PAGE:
They are something to behold. At first view they look like a B-movie scream queen’s* worst nightmare. You expect the anonymous villain to be waiting behind the door with the circular saw and beam cutter, just waiting for the helpless dupe to come in the room. Of course, he can’t chase them far… extension cords tend to snag on corners.
So then, what do you do with a beam cutter?
The obvious thing is to cut wood beams, and it can cut up to 12″ deep. We see them used quite often by people building log homes. It’s like using a chainsaw, except the chainsaw has a foot which can be adjusted to allow angle cuts that stay true. This allows for rafter cut-outs to adjust the pitch of a roof that stay uniform, for example. It is much less labor intensive than some of the old ways of doing this.
Another great use for this tool is the landscaping industry. Prazi states that you can use this tool to cut railroad ties in the field. How much easier would that make building a tie wall? I know my dad could have used one. He built about six railroad tie gardens (going so far as terracing a good 60 feet of their yard) before this tool was invented. That would have saved me a lot of work as one of his young helpers, too.
There was another time when I was on a construction crew that specialized in rebuilding after fires. We were sent out to rebuild a wooden pedestrian bridge at a state park. The structural beams, and even the planks, were so big that we had to use an 8-1/4″ worm drive circular saw and make the maximum cut on all four sides, and then use a reciprocating saw with a long blade to cut the remaining inch in the middle. Needless to say, things would have gone quite a bit quicker with the beam cutter.
We’ve also seen some other unique uses for them. One that stands out was a historical shipyard bought a PR-7000 (this is the beam cutter to use if you have a worm-drive saw, if you have a standard circular saw you’ll want to look at the PR-2000) to cut timbers to repair a damaged mast. That was another moment when I realized, no matter how many different uses I have seen for a tool there will always be others of which I had never even thought about.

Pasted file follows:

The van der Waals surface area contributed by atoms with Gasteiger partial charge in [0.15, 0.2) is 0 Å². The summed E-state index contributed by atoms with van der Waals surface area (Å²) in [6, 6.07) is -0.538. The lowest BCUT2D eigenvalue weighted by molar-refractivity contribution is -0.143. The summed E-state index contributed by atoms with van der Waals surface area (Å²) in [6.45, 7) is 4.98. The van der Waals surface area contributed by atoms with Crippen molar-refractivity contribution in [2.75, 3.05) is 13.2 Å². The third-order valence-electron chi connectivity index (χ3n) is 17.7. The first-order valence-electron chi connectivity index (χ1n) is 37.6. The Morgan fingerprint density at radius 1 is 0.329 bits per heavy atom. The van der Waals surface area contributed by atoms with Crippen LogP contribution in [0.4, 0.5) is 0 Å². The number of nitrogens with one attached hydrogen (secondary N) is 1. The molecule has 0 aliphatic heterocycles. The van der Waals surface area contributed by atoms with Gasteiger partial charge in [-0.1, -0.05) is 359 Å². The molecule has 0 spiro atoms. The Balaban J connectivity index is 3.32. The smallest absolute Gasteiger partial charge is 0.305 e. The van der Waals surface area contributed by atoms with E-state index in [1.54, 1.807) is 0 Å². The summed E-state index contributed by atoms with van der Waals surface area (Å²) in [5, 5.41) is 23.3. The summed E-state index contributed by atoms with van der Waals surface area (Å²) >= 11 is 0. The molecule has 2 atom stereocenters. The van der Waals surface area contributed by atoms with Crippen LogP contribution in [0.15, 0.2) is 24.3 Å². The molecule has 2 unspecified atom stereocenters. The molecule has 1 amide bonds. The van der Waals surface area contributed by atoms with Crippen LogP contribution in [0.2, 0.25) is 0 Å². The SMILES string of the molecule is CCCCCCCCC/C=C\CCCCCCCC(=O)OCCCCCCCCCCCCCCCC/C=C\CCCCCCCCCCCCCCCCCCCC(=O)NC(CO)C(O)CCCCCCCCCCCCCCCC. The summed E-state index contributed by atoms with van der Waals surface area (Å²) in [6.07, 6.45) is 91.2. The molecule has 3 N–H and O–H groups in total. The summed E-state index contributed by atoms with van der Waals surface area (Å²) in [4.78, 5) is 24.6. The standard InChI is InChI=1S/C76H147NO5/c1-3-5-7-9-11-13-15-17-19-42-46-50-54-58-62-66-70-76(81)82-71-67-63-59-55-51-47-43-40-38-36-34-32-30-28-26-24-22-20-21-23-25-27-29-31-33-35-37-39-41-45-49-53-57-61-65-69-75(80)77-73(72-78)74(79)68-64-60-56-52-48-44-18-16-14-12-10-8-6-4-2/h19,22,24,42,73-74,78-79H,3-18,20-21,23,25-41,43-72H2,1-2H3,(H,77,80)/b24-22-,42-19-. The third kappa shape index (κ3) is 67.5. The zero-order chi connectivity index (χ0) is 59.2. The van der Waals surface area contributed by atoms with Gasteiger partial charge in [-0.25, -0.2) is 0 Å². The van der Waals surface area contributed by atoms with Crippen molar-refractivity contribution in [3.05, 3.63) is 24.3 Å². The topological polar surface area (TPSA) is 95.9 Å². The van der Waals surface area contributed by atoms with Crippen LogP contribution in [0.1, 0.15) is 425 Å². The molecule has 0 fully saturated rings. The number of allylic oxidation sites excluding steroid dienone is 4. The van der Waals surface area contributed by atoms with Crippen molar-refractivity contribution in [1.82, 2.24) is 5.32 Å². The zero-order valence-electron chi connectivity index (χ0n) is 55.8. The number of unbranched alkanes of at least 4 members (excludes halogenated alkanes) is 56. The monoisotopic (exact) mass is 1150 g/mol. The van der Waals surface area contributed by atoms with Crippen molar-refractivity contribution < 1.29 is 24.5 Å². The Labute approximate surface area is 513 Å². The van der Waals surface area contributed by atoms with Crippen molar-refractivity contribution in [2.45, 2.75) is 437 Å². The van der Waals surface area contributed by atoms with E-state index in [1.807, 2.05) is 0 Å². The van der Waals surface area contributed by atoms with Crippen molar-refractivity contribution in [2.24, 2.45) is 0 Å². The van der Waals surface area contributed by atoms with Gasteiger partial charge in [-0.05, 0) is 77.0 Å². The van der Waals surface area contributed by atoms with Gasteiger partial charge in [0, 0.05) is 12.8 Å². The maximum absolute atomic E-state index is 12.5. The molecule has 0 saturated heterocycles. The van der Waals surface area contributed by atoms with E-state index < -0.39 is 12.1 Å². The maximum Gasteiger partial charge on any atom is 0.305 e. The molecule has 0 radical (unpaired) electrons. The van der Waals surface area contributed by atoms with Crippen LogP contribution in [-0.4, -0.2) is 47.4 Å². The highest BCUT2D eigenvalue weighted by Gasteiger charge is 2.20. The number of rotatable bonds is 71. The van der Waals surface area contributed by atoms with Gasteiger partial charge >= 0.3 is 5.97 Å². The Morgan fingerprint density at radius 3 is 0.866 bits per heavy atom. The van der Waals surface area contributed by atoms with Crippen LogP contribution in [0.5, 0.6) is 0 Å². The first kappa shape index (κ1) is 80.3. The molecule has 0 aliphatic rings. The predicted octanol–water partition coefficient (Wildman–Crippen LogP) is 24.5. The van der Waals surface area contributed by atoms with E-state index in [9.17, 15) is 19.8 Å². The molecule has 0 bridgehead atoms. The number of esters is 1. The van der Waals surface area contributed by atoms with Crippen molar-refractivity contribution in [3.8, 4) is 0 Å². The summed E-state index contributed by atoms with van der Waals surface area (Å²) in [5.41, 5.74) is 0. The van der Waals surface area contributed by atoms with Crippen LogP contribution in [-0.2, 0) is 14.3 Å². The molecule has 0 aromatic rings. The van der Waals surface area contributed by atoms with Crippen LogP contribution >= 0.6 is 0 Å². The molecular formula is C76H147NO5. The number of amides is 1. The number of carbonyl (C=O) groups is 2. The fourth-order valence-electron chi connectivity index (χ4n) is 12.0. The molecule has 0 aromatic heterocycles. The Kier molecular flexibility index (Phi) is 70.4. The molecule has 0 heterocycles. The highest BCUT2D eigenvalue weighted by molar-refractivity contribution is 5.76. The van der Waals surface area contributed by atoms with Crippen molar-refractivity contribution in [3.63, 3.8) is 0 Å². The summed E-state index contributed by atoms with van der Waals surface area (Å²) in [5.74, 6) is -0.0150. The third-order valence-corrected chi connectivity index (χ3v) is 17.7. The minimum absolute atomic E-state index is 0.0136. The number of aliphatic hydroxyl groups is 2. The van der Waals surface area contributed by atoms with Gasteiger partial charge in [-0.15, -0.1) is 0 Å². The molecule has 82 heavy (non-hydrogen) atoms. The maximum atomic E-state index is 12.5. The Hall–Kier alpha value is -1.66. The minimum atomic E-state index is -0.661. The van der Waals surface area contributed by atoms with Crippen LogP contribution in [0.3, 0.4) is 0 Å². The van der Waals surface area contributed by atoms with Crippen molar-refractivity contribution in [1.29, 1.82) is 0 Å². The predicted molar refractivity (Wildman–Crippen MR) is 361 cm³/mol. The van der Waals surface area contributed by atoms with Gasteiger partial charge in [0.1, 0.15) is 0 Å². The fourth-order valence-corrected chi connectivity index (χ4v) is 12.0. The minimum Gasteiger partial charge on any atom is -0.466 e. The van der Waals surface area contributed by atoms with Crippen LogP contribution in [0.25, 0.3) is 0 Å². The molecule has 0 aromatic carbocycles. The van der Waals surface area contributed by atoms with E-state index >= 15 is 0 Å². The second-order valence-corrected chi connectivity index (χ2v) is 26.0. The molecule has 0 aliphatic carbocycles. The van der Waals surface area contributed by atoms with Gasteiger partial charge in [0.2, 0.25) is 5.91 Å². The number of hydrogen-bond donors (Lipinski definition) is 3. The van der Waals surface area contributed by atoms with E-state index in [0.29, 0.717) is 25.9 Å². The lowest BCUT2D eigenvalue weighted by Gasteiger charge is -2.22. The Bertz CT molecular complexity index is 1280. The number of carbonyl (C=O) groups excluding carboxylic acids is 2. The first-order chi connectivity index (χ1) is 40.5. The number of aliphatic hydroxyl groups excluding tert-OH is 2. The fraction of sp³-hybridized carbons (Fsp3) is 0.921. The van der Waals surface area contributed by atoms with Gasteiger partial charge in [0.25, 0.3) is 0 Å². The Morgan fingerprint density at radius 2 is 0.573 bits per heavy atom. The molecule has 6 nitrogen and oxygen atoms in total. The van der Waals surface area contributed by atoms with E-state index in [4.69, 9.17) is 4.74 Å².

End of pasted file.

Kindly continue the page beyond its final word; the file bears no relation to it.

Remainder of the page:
There are other options, for example, getting a larger saw like Makita’s 5402NA 16-5/16″ circular saw. Even with that saw you still would need to make two passes to get through a 8, 10 or 12″ beam. Only having used the 5402NA once, I wasn’t comfortable with the saw, as the big blade makes a very large “danger zone.” I felt like I needed to stand with my leg back pretty far to be sure I wasn’t going to injure myself. That is not to say that the large circular saw is more dangerous, but I felt less able to work with the tool safely. That may seem like a little thing, but when you are working in less than ideal locations, being comfortable with your tools is important.
Other options are a regular chain saw, a reciprocating saw, a hand saw or multiple passes with other circular saws. Those choices make you sacrifice either time or accuracy, sometimes both.
I have been impressed with this tool design since I first saw it, and as I see new ways of using the beam cutter, I think my appreciation will only grow. Hopefully, this post will help some people who didn’t even know the tool existed find something to make their projects go better.
*No B-Movie scream queens were harmed during the posting of this blog, and I sincerely hope none will be because of the contents.